"We have got to shoot our trains through the Pas Alos Range faster than trains were ever shot over the grades before, or we have failed," said Mr. Bartholomew, with decision.

"But--" began Ned; but Tom put up an arresting hand and his financial manager ceased speaking.

"I have not forgotten the details of our contract, Mr. Bartholomew," he said, quietly. "Two-miles-a-minute is the target I have aimed for. Whether I have hit it or not, well, time will show. I have got to try the locomotive out on the tracks of the H. & P. A. in any case. The Hercules Three-Oughts-One has been dragged a long distance, and has been through at least one wreck. I want to see if she is all right before I test her officially."

"I'll arrange that for you," said Mr. Bartholomew, briskly, putting away his papers. "I will go with you, too, and take a look at the marvel."

"And a marvel it is," grumbled Ned. "Don't let him fool you, Mr. Bartholomew. Tom never does consider what he's done as being as great as it really is."

"Everything must be proved," Tom said, cautiously. "If it was a financial problem, Mr. Bartholomew, believe me it would be Ned who displayed caution. But I have seldom built anything that could not--and has not--later been improved."

"You do not consider your electric locomotive, then, a completed invention?" asked Mr. Bartholomew, as the three walked down the yard.

"I have too much experience .to say it is perfect," returned Tom. "I can scarcely believe, even, that it is going to suit you, Mr. Bartholomew, even if the speed test is as promising as I hope it may be."

"Humph!"

"But before I shall be willing to throw up the sponge and say that I have failed, I shall monkey with the Hercules Three- Oughts-One quite a little on your tracks."

"Your six months isn't up yet," said Mr. Bartholomew, more cheerfully. "And it doesn't matter if it is. If you see any chance of making a success of your invention, you are welcome to try it out on the tracks of the H. & P. A. for another six months."

"All right," Tom said, smiling. "Now, there is the Hercules Three-Oughts-One, Mr. Bartholomew. And there is Koku looking longingly through the window."

In fact, the giant, the moment he saw Tom, ran to unbar and open the door of the cab on that side.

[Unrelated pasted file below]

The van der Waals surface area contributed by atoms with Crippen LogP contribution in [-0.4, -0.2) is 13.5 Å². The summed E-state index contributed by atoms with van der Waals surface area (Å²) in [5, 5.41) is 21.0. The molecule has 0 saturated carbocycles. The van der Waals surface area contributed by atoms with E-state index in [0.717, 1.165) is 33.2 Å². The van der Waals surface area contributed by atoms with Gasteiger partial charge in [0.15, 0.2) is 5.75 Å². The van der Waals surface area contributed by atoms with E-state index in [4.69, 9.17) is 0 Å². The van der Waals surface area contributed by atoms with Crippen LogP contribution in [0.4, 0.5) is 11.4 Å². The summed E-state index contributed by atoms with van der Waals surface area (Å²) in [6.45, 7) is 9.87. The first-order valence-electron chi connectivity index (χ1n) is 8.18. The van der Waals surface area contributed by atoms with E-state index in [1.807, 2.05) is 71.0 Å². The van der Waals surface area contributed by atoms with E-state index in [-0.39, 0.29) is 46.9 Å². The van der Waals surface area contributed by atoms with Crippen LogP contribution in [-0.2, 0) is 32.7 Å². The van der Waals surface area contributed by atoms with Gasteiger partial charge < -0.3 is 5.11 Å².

"Master! If no let Koku out, Koku go amuck -Äcrazy! No can breathe in here! No can eat! No can sleep!"

"The poor fellow!" ejaculated Ned.

"What's the matter with him?" asked Mr. Bartholomew, curiously.

"Get out, if you want to, Koku. I'll stay by while you kick up your heels."

No sooner had the inventor spoken than the giant leaped from the open door of the locomotive and dashed away along the cinder path as though he actually had to run away. Tom burst into a laugh, as he watched the giant disappear beyond the strings of freight cars.

"What is the matter with him?" repeated the railroad president.

"He's got the cramp all right," laughed Tom Swift. "You don't understand, Mr. Bartholomew, what it means to that big fellow to be housed in for so many days, and unable to kick a free limb. I bet he runs ten miles before he stops."

"The police will arrest him," said the railroad man.

It was then Ned's turn to chuckle. "I am sorry for your railroad police if they tackle Koku right now," he said. "He'd lay out about a dozen ordinary men without half trying. But, ordinarily, he is the most mild-mannered fellow who ever lived."

"He will come back, if he is let alone, as harmless as a kitten," Tom observed. "And when I am not with the Hercules Three-Oughts-One, and while I continue making my tests, Koku will be on guard. You might tell your police force, Mr. Bartholomew, to let him alone. Now come aboard and let me show you what I have been trying to do."

They spent two hours inside the cab of the great locomotive. Mr. Richard Bartholomew was possessed of no small degree of mechanical education. He might not be a genius in mechanics as Tom Swift was, but he could follow the latter's explanations regarding the improvements in the electrical equipment of this new type of locomotive.

"I don't know what your speed tests will show, Mr. Swift," said the railroad president, with added enthusiasm. "But if those parts will do what you say they have already done, you've got the Jandels beat a mile! I'm for you, strong. Yes, sir! like your friend, Newton, here, I believe that you have hit the right track. You are going to triumph."

But Tom's triumph did not come at once. He knew more about the uncertainties of mechanical contrivances than did either Mr. Bartholomew or Ned Newton.